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Radio Hams Fired Upon In Haiti 265

Posted by timothy
from the damn-shame dept.
Bruce Perens writes "A team of radio ham volunteers from the Dominican Republic visited Port-au-Prince to install VHF repeaters, only to be fired upon as they left the Dominican embassy. Two non-ham members of the party were hit, one severely. ARRL is sending equipment, and there is confusion as unfamiliar operators in government agencies join in on ham frequencies."
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Radio Hams Fired Upon In Haiti

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  • by LostCluster (625375) * on Saturday January 23, 2010 @02:29AM (#30867480)

    The amateur radio operators are absolutely essential in a place where most of the communications structure has failed, and they didn't have much to begin with.

    The fact that these guys are being fired upon just shows how much trouble Hatti is in right now. If there's no law enforcement left, just how are the emergency supplies that are moving all to slowly going to wind up in the right hands?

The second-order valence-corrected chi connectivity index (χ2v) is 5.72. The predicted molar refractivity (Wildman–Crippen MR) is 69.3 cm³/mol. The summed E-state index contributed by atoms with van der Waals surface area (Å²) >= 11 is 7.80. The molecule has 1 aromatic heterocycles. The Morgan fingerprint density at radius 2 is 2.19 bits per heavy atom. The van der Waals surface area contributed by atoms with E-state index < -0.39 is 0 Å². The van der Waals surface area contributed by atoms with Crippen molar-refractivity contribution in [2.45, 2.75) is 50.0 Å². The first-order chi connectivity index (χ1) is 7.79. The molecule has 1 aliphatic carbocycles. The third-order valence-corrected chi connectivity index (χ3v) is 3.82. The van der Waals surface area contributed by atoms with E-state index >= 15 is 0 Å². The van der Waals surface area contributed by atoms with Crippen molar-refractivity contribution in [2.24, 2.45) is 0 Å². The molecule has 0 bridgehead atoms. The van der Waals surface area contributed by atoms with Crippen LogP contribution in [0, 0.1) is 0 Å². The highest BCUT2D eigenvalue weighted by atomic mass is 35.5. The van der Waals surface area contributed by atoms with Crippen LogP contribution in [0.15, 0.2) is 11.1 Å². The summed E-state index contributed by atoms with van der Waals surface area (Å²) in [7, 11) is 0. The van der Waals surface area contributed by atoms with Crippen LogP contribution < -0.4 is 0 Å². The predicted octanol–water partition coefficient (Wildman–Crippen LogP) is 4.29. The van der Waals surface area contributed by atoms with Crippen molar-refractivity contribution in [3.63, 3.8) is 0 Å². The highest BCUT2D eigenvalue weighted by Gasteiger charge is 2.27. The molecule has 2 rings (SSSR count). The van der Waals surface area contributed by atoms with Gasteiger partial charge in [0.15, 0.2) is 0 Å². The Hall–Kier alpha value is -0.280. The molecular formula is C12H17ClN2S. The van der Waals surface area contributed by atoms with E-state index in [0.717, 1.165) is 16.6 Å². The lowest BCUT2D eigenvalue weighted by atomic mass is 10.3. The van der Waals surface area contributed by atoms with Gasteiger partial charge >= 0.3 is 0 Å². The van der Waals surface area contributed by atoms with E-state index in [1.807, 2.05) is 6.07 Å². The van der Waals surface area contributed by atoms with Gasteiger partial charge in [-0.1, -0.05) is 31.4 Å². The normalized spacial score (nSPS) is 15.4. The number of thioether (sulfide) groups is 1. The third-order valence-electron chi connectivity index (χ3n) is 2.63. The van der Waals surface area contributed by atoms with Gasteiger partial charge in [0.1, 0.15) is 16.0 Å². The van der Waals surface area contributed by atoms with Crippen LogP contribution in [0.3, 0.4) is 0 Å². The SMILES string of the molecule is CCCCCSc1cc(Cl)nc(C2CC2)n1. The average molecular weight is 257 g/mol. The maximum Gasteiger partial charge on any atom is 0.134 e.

If they knew who these people were... why are they trying to scare away people who are rebuilding communication structures?
    If they didn't know who these people were... are they attacking anybody in a moving vehicle hoping they've got supplies they an steal for themselves without waiting in line like everybody else?

    • Re: (Score:2, Insightful)

      by Anonymous Coward

      Yeah, where do those Haitians think they are, anyway? New Orleans?

    • by p51d007 (656414) on Saturday January 23, 2010 @02:34AM (#30867506)
      The unsung heroes of any disaster are typically the amateur radio operators. These guys, most of the time using their own equipment, time & money will set up a repeater or HF station so communications can get in and out of a disaster area. These guys always deserve a pat on the back as another of the "first responders". 73's! KB0GNK
      • by gyrogeerloose (849181) on Saturday January 23, 2010 @02:54AM (#30867574) Journal

        Yeah, and the ironic thing is that people complain about our "unsightly" antennas--right up until they need what we can do.

        With the severe storms we've been having here in souther California this past week, I've been on standby with San Diego ARES in the event communications go down. No major problem so far but I have all my 2 meter gear ready to go if necessary.